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Case study

SA creates Australia's largest virtual power plant

Tesla technology benefits public housing tenants and the grid


The South Australian virtual power plant brings together solar-powered homes using Tesla Powerwall battery systems to help participating households reduce their energy costs while also supporting energy grid system strength.

Lower cost

energy for tenants


more renewable energy

Australian 1st


Tenants are often locked out of the clean energy market because they are unable to install rooftop solar systems on rental properties. The SA VPP is delivering an innovative clean energy solution to Housing SA tenants, drawing on proven and cost-effective technologies. We see VPPs as an increasingly important element of Australia’s low emissions electricity system of the future, supporting the increased integration of our low-cost renewable energy into the grid.
Ian Learmonth

Our investment

The South Australian virtual power plant (SA VPP) is designed to provide more affordable, reliable and security electricity to South Australians while supporting the State’s transition to a renewables-based economy.

Tesla is developing the SA VPP to create Australia’s largest virtual power plant by bringing together as many as 50,000 solar plus Tesla Powerwall home battery systems. Early phases of the project have involved installing systems in public housing owned and managed by the SA Housing Authority (SAHA).

The SAHA, which is responsible for some 35,000 public housing properties, provides housing services for people who are at risk or in high need and works to provide better housing choices for South Australians.

Early phases of the VPP were supported by grants from the South Australian Government and the Australian Renewable Energy Agency. An initial trial involved 1,000 homes.

More than 4,000 Housing SA homes were benefiting from the program in 2023, with more being added every month.*

Tesla manages the installation of systems and works with electricity retailer Energy Locals, which provides a retail service intermediary role and customer support.

A CEFC commitment of $30 million via a senior secured debt facility was to support phase three of the SA VPP rollout in 2020. The facility was subsequently not required, with the CEFC loan cancelled in 2022.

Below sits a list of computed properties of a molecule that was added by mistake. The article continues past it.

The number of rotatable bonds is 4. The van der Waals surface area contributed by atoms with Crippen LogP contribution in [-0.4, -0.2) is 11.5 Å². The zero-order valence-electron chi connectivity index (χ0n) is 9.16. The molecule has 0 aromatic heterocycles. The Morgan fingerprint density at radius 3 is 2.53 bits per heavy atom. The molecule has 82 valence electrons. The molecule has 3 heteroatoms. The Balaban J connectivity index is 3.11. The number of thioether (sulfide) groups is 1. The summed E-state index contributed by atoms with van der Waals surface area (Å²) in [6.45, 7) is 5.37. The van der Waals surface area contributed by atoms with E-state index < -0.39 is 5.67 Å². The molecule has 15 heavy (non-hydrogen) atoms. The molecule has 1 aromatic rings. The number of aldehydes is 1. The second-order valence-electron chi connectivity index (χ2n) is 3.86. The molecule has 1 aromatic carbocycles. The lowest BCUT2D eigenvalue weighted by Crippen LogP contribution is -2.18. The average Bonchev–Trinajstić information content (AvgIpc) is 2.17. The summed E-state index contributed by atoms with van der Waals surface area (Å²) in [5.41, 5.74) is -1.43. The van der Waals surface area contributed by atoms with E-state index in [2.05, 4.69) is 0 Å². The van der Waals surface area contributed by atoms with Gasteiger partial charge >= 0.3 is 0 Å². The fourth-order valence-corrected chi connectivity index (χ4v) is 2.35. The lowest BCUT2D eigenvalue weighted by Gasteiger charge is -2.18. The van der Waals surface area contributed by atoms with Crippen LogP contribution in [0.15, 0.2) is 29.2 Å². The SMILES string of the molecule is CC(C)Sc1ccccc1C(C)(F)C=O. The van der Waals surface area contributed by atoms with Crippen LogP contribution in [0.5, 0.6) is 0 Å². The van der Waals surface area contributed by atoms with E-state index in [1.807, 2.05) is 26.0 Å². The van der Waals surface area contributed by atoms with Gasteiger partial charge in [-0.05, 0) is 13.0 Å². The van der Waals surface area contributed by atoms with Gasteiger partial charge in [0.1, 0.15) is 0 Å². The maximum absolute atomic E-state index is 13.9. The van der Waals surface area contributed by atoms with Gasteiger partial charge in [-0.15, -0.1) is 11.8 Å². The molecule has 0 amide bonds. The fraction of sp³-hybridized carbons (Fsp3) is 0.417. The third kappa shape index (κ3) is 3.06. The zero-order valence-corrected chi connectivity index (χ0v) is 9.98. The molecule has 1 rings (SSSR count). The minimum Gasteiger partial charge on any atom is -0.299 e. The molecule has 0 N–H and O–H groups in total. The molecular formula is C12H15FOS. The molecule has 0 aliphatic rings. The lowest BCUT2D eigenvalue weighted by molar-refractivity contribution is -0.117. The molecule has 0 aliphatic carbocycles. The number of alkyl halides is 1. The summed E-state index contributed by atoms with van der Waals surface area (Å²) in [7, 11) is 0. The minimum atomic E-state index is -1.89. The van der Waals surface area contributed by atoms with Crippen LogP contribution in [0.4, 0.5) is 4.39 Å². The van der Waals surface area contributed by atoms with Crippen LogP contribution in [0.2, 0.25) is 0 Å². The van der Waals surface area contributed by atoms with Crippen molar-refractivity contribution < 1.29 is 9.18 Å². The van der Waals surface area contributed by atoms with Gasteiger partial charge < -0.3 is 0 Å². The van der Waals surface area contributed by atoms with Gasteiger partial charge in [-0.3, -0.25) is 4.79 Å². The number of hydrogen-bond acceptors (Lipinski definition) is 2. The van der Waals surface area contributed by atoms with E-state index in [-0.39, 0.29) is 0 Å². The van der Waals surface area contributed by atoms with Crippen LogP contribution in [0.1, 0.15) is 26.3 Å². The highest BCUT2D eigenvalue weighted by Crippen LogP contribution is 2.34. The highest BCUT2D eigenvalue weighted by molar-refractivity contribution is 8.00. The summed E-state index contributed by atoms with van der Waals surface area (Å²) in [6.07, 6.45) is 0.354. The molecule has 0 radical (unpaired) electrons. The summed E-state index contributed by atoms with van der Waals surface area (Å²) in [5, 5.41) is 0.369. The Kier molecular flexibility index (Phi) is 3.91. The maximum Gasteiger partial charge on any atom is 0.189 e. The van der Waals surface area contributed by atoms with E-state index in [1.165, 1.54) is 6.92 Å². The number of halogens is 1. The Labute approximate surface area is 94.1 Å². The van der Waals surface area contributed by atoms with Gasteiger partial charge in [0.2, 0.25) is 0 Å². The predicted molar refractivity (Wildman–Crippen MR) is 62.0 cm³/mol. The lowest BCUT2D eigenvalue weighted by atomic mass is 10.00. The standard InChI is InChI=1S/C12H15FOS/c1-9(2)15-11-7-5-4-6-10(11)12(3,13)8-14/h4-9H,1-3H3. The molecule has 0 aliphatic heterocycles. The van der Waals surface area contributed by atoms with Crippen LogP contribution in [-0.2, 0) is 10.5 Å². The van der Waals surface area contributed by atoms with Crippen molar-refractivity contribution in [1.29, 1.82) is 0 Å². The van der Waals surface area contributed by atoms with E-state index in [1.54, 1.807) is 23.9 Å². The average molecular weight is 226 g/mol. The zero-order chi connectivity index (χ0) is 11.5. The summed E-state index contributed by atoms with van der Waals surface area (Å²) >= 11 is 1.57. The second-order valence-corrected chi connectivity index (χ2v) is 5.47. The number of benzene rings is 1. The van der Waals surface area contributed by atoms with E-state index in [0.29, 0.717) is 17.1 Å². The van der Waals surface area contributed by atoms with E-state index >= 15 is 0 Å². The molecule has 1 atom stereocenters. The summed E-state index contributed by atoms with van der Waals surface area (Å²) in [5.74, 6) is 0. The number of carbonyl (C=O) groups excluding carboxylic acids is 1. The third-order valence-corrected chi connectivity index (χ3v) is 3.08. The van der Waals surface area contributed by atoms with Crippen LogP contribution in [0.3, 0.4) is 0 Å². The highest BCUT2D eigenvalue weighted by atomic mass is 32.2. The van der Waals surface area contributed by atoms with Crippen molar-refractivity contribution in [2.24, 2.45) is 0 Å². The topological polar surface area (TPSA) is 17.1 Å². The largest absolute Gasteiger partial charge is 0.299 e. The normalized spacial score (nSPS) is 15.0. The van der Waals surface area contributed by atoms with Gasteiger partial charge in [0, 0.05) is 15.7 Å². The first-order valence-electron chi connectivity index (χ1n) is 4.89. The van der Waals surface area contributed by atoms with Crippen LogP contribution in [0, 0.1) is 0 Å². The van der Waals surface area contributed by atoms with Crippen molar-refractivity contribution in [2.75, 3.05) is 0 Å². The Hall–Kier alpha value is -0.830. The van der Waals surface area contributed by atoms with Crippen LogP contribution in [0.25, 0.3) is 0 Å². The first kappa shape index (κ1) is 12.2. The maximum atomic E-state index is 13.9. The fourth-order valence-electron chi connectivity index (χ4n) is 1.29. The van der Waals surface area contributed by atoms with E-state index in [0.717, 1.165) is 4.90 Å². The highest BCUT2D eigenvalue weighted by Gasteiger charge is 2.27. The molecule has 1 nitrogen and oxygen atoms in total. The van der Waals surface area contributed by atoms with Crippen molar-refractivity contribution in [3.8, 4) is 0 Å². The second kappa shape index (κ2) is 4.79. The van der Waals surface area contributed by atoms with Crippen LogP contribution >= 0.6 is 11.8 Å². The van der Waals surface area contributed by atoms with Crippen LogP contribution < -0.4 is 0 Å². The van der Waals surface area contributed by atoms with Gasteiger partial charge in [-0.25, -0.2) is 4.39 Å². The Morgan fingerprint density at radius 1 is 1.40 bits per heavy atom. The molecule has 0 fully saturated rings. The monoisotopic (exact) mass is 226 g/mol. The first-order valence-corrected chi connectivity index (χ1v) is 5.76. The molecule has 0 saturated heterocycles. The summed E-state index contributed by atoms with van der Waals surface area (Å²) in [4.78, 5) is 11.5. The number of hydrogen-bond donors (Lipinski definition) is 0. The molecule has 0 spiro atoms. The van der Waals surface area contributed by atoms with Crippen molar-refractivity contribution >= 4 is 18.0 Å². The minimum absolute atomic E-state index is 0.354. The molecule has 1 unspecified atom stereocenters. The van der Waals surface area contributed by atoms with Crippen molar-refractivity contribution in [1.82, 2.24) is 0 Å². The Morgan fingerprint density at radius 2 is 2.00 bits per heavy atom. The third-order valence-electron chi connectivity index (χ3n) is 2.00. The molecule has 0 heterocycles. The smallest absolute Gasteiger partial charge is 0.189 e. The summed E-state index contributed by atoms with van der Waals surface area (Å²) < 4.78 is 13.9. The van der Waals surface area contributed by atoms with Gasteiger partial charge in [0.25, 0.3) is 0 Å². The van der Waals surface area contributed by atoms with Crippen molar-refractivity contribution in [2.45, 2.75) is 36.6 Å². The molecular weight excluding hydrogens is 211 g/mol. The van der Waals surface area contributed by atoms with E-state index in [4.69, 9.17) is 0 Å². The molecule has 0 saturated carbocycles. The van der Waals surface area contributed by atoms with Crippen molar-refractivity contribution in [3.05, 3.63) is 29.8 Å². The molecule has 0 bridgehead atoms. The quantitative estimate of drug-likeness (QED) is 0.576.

*Source: Government of South Australia: South Australia’s Virtual Power Plant


our impact

The challenge of rooftop solar

As more Australian households add rooftop solar to the energy mix, the challenge for distribution providers is managing additional supply in existing networks.

AEMO has forecast that rooftop solar could provide 22 per cent of Australia’s total energy by 2040, representing as much as 50 gigawatts of low emissions electricity.

In parallel, embedded battery storage capacity, including VPPs, are expected to make up as much as 30 gigawatts of energy generation, paving the way for VPPs to significantly contribute to Australia’s lower cost, low emissions energy system of the future.

Demonstrating the potential for lower cost energy

The Tesla SA VPP, launched in 2018, demonstrates how virtual power plants can reduce energy costs for participating households, while also contributing to energy system strength, reducing energy costs for other grid users.

The SA VPP uses WiFi technology and sophisticated software to charge and discharge energy from the home battery systems, and trade it on the National Energy Market.

The CEFC commitment to the SA VPP, while eventually not required, helped extend the program to an additional 3,000 homes, enabling Housing SA tenants to sign up for a low electricity tariff and have 5 kW rooftop solar and 13.5 kWh battery storage systems installed at their homes at no cost to them.

The CEFC commitment also supported the demonstration of technical services from networked batteries, such as voltage support, inertia and fast frequency response.

Benefits to the grid

The SA VPP was the first virtual power plant in Australia* to help stabilise frequency levels in the grid and has helped ensure supply during significant transmission interruptions, including:

·    Supply outage caused by a power station trip in Queensland in October 2019

·    The provision of power to Port Lincoln residents during catastrophic fire conditions in November 2019

·    Continued customer supply during unexpected grid disconnections between South Australia and Victoria in November 2019, January 2020, and November 2022.


*Source: Government of South Australia: South Australia’s Virtual Power Plant

Last updated December 2023. South Australia, Energy grid, Solar, Housing, Renewable energy
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